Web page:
- Focus on weekly as opposed to daily planning. This gives you a global view and reduces the risk of your time being spent solely on day-to-day crisis management. This type of planning also allows you to be more realistic regarding your deadlines;
- In your agenda, plan blocks of working hours dedicated to the completion of tasks related to each of the quadrants. It goes without saying that the time spent on activities in quadrant two should be proportionally greater than the time spent on activities in the other quadrants;
- Leave a “buffer” period between each activity. We often tend to underestimate the time required to complete each task. When our schedule is too tight, it adds unnecessary stress;
- Plan a time slot in your day to deal with unexpected events;
- Determine if certain activities can be delegated. In general, the activities in quadrant three lend themselves well to delegation;
- Adopt a healthy lifestyle. Also set aside some time in your schedule for rest and exercise that you enjoy. Eating well, getting enough sleep and exercising provide the necessary energy to face the days, which, let’s face it, are quite full;
- Turn off the ringer on your phones (office and cell phone) as well as the email notification alarm. This will allow you to avoid distractions while performing a task;
- Inform your colleagues of your time management efforts, while reassuring them of your flexibility. In particular, tell them that such planning can only be beneficial in terms of the quality of the work done;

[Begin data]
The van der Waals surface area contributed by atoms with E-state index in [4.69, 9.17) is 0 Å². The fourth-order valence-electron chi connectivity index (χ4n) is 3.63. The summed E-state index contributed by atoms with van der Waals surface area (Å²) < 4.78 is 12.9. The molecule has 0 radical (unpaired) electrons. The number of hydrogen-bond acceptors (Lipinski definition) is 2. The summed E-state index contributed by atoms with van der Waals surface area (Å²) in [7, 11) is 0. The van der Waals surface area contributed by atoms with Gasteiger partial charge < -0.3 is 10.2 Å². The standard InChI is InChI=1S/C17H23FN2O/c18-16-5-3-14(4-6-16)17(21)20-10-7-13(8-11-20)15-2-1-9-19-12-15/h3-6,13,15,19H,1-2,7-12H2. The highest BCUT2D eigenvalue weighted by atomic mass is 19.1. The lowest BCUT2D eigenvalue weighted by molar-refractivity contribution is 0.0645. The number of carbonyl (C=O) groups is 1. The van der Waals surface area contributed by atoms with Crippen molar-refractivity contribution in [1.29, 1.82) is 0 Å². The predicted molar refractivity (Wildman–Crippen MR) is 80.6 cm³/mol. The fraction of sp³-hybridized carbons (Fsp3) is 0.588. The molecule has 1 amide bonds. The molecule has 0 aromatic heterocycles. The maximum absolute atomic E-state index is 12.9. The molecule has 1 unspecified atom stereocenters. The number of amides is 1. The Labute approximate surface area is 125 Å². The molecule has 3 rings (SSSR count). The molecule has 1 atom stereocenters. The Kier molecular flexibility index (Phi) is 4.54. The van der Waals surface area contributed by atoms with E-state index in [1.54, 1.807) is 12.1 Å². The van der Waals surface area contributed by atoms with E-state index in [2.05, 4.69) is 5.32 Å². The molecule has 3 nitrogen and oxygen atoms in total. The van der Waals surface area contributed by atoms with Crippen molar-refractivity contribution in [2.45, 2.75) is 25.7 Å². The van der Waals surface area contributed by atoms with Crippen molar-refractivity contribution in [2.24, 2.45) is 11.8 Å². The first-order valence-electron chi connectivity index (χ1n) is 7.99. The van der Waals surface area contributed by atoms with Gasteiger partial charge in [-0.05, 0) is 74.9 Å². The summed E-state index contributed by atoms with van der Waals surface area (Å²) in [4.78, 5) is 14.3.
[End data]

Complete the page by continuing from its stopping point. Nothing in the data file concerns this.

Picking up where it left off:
- Similarly, manage your clients’ expectations regarding deadlines and ensure that these expectations are realistic. In this way, you will reduce your chances of being blamed for not meeting a deadline. Moreover, only accept a mandate if you have enough time to handle it;
- Lastly, assert yourself! This means saying no to activities that don’t suit you or for which you simply don’t have the time.
We conclude with a quote from author Louis Guilloux: [translation] “It is certainly necessary not to waste time, but it is even more necessary to know how to take it.”
 Rosenbaum, D.A., Gong, L. and Potts, C.A. (2014). Pre-Crastination: Hastening Subgoal Completion at the Expense of Extra Physical Effort. Psychological Science, 25(7), 1487-1496. https://doi.org/10.1177/0956797614532657
 Rosenbaum, D.A., Wasserman, E.A. (2015). Pre-Crastination: The Opposite of Procrastination. Scientific American. Found at: https://www.scientificamerican.com/article/pre-crastination-the-opposite-of-procrastination/; Matthieu, Êtes-vous un précrastinateur? Ou comment faire tout de suite ce qui aurait pu ne pas être fait plus tard. Found at: https://simplementdanslebonsens.com/2019/05/27/etes-vous-un-precrastinateur-precrastination-travail-tout-de-suite/
 Matthieu, supra, note 3.
 Morin, I. (2016). La précrastination pour en finir au plus vite. La Presse. Found at: https://plus.lapresse.ca/screens/3c8d6186-4fc5-4f2b-9b3d-87773872c0c4__7C___0.html
Chalaux, A. (2015). La précrastination, cet autre trouble de l’organisation. Psychologies. Found at: https://www.psychologies.com/Travail/Souffrance-au-travail/Stress-au-travail/Interviews/La-precrastination-cet-autre-trouble-de-l-organisation
 Morin, I., supra, note 6.
 Chalaux, A., supra, note 7.
 Burkus, D. (2014). The Irresistible Allure of Pre-crastination. Harvard Business Review. Found at: https://hbr.org/2014/08/the-irresistible-allure-of-pre-crastination
 Covey, S.R. (2005). The 7 Habits of Highly Effective People. Simon & Schuster.